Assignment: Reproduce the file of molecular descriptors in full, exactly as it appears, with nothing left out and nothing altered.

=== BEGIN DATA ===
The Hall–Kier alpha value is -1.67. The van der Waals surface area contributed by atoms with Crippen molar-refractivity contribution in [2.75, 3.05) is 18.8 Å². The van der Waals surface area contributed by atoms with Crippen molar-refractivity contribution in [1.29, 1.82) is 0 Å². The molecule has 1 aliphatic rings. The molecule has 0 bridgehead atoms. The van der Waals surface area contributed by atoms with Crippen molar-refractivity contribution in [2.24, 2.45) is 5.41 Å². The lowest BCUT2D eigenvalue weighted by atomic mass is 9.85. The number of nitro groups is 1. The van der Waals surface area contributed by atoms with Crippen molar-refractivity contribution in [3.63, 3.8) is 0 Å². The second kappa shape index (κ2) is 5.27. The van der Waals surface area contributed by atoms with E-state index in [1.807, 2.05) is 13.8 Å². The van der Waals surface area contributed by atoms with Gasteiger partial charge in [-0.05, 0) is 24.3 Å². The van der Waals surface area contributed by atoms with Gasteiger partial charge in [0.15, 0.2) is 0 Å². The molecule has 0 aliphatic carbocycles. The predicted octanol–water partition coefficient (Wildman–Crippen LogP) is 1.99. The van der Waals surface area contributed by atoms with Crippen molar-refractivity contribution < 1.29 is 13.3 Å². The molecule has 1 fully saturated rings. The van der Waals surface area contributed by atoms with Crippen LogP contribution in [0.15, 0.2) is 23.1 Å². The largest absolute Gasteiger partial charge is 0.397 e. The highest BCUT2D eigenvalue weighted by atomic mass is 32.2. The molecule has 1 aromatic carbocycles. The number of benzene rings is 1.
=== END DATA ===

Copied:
The Hall–Kier alpha value is -1.67. The van der Waals surface area contributed by atoms with Crippen molar-refractivity contribution in [2.75, 3.05) is 18.8 Å². The van der Waals surface area contributed by atoms with Crippen molar-refractivity contribution in [1.29, 1.82) is 0 Å². The molecule has 1 aliphatic rings. The molecule has 0 bridgehead atoms. The van der Waals surface area contributed by atoms with Crippen molar-refractivity contribution in [2.24, 2.45) is 5.41 Å². The lowest BCUT2D eigenvalue weighted by atomic mass is 9.85. The number of nitro groups is 1. The van der Waals surface area contributed by atoms with Crippen molar-refractivity contribution in [3.63, 3.8) is 0 Å². The second kappa shape index (κ2) is 5.27. The van der Waals surface area contributed by atoms with E-state index in [1.807, 2.05) is 13.8 Å². The van der Waals surface area contributed by atoms with Gasteiger partial charge in [-0.05, 0) is 24.3 Å². The van der Waals surface area contributed by atoms with Gasteiger partial charge in [0.15, 0.2) is 0 Å². The molecule has 0 aliphatic carbocycles. The predicted octanol–water partition coefficient (Wildman–Crippen LogP) is 1.99. The van der Waals surface area contributed by atoms with Crippen molar-refractivity contribution < 1.29 is 13.3 Å². The molecule has 1 fully saturated rings. The van der Waals surface area contributed by atoms with Crippen LogP contribution in [0.15, 0.2) is 23.1 Å². The largest absolute Gasteiger partial charge is 0.397 e. The highest BCUT2D eigenvalue weighted by atomic mass is 32.2. The molecule has 1 aromatic carbocycles. The number of benzene rings is 1.